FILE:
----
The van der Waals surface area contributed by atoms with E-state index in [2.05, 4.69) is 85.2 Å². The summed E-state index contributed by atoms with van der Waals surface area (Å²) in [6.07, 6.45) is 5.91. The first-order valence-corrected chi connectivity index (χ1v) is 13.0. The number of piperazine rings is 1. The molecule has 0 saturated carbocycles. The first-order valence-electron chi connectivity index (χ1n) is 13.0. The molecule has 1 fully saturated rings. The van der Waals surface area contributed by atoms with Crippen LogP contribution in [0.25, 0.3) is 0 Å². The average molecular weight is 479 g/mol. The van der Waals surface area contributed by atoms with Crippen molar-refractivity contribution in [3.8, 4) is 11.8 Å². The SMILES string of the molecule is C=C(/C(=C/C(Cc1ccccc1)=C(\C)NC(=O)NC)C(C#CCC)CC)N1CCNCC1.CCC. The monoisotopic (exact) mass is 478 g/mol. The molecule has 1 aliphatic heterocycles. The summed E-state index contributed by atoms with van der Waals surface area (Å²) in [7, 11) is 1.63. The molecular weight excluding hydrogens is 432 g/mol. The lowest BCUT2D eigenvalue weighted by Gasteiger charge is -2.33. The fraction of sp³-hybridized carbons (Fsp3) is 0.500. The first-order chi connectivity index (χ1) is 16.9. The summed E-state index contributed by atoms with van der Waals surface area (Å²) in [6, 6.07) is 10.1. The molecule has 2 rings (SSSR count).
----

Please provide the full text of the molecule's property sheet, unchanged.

The van der Waals surface area contributed by atoms with E-state index in [2.05, 4.69) is 85.2 Å². The summed E-state index contributed by atoms with van der Waals surface area (Å²) in [6.07, 6.45) is 5.91. The first-order valence-corrected chi connectivity index (χ1v) is 13.0. The number of piperazine rings is 1. The molecule has 0 saturated carbocycles. The first-order valence-electron chi connectivity index (χ1n) is 13.0. The molecule has 1 fully saturated rings. The van der Waals surface area contributed by atoms with Crippen LogP contribution in [0.25, 0.3) is 0 Å². The average molecular weight is 479 g/mol. The van der Waals surface area contributed by atoms with Crippen molar-refractivity contribution in [3.8, 4) is 11.8 Å². The SMILES string of the molecule is C=C(/C(=C/C(Cc1ccccc1)=C(\C)NC(=O)NC)C(C#CCC)CC)N1CCNCC1.CCC. The monoisotopic (exact) mass is 478 g/mol. The molecule has 1 aliphatic heterocycles. The summed E-state index contributed by atoms with van der Waals surface area (Å²) in [7, 11) is 1.63. The molecular weight excluding hydrogens is 432 g/mol. The lowest BCUT2D eigenvalue weighted by Gasteiger charge is -2.33. The fraction of sp³-hybridized carbons (Fsp3) is 0.500. The first-order chi connectivity index (χ1) is 16.9. The summed E-state index contributed by atoms with van der Waals surface area (Å²) in [6, 6.07) is 10.1. The molecule has 2 rings (SSSR count).